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Mini-windfarm proposal could divert Aberdeen planes  

Plans for a small-scale windfarm development on the outskirts of Stonehaven are likely to be thrown out, because the turbines could divert planes trying to land at Aberdeen Airport.

Farmer Hugh Gordon and his family want to build four 256ft wind turbines on their land at Clochnahill, four miles south of Stonehaven.

Local authority planners will recommend councillors refuse the proposals, which would produce enough energy to power almost 3,000 homes, at a meeting next week.

The scheme has attracted objections from 25 local residents, who have raised their concerns about noise, shadow-flicker and potential impact on the landscape and wildlife.

They are also worried about the cumulative impact of windfarms in the area, where two have already been approved and another three are under consideration.

A separate application for three wind turbines at Fyvie has attracted similar concerns from worried locals.

Mr Gordon and his family carried out extensive consultation with the community prior to submitting their application, and four letters of support have been received by the planning authority.

Stonehaven and District Community Council and Catterline, Kinneff and Dunnottar Rural Community Council have also not objected to the proposals.

The British Aviation Authority said the scheme would interfere with operations at Aberdeen Airport, however.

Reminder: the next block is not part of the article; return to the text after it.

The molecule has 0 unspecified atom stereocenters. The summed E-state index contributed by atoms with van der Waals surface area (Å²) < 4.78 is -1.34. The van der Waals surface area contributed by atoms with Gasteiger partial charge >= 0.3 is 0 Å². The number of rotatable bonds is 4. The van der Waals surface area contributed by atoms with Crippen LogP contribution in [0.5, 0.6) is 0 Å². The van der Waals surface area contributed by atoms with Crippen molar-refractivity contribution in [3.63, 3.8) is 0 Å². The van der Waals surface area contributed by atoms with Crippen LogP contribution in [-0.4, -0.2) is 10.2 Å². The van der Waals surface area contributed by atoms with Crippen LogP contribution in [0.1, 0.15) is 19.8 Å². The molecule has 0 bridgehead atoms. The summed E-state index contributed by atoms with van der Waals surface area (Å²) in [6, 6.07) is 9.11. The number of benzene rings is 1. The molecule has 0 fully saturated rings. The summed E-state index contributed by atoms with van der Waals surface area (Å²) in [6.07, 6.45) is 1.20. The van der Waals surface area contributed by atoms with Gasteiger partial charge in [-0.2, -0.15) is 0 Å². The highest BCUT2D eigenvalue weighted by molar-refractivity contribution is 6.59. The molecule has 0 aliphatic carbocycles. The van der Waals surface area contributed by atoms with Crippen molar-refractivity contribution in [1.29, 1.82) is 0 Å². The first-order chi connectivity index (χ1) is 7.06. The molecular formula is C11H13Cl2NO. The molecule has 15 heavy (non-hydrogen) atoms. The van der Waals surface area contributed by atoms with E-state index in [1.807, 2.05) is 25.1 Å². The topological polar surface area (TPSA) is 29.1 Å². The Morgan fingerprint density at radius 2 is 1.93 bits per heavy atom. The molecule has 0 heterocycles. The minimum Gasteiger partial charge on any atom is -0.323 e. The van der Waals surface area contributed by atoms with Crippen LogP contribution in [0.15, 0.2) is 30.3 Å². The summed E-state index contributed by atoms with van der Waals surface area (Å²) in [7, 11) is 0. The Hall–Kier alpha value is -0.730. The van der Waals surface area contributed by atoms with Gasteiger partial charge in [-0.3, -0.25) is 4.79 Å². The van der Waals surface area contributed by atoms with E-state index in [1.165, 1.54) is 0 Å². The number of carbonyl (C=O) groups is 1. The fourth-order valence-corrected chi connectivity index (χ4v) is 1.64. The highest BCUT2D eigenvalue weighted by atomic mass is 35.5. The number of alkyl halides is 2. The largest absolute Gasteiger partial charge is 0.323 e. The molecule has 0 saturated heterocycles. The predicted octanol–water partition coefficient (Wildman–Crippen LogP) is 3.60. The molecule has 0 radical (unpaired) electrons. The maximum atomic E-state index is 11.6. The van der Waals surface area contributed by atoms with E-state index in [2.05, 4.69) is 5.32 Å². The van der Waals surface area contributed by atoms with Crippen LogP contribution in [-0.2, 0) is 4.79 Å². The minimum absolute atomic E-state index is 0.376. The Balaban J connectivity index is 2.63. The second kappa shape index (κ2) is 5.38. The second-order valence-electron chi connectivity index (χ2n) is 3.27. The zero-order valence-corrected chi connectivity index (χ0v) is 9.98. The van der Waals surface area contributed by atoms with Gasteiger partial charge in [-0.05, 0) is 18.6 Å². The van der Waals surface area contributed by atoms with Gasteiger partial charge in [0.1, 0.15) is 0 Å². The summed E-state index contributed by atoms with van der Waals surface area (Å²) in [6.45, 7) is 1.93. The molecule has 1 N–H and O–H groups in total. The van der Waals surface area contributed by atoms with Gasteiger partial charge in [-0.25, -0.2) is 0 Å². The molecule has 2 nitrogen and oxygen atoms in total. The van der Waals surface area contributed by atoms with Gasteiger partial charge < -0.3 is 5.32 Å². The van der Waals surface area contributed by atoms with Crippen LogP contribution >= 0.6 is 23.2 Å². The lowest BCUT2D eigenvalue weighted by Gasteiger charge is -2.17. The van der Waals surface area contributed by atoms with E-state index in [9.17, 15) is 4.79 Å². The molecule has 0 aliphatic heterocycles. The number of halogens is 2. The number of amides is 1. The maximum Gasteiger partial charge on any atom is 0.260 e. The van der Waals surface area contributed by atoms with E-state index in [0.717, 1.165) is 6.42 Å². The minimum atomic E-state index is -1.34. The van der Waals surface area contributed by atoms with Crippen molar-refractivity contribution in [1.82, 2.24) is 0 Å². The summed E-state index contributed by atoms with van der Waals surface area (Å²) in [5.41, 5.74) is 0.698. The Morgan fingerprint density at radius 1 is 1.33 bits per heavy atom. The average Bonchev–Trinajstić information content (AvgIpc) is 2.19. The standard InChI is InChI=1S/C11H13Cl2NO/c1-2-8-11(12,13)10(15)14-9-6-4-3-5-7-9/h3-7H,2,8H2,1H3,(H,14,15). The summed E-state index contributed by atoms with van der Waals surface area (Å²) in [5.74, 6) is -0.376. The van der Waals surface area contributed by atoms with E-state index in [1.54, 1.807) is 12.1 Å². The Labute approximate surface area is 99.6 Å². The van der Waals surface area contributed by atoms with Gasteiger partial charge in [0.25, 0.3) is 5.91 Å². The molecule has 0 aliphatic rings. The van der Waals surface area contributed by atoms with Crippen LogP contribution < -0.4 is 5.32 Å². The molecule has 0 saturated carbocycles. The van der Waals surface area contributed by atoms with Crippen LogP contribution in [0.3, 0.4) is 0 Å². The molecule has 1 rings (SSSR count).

The site lies 18 miles south-west of the aerodrome reference point for Aberdeen Airport and the turbines could “cause false returns” on the air traffic controller screens resulting in planes having to be rerouted from the area.

As a result Aberdeenshire Council planners believe the scheme would be contrary to local policy on renewable energy, which is subject to transportation issues.

The area committee will discuss the scheme at its meeting on Tuesday at Viewmount, Stonehaven, at 9.30am.

The application for three wind turbines near Fyvie could be approved by councillors on the Formartine area committee, also meeting on Tuesday.

Farmer John Sleigh hopes to diversify his business by building the 1.5MW turbines, each standing 262ft high, on a hill by St John’s Wells.

Seven objections have been lodged over concerns of collective impact to the surroundings in light of several similar applications in the area.

A group using the name Methlick Farmers also hopes to build windmills on nearby hills, close to Haddo Estate, near Methlick.

The committee will decide the application at a meeting at the Kirk Centre, Ellon.

By Amelia Whittaker and Andy Philip


16 March 2007

This article is the work of the source indicated. Any opinions expressed in it are not necessarily those of National Wind Watch.

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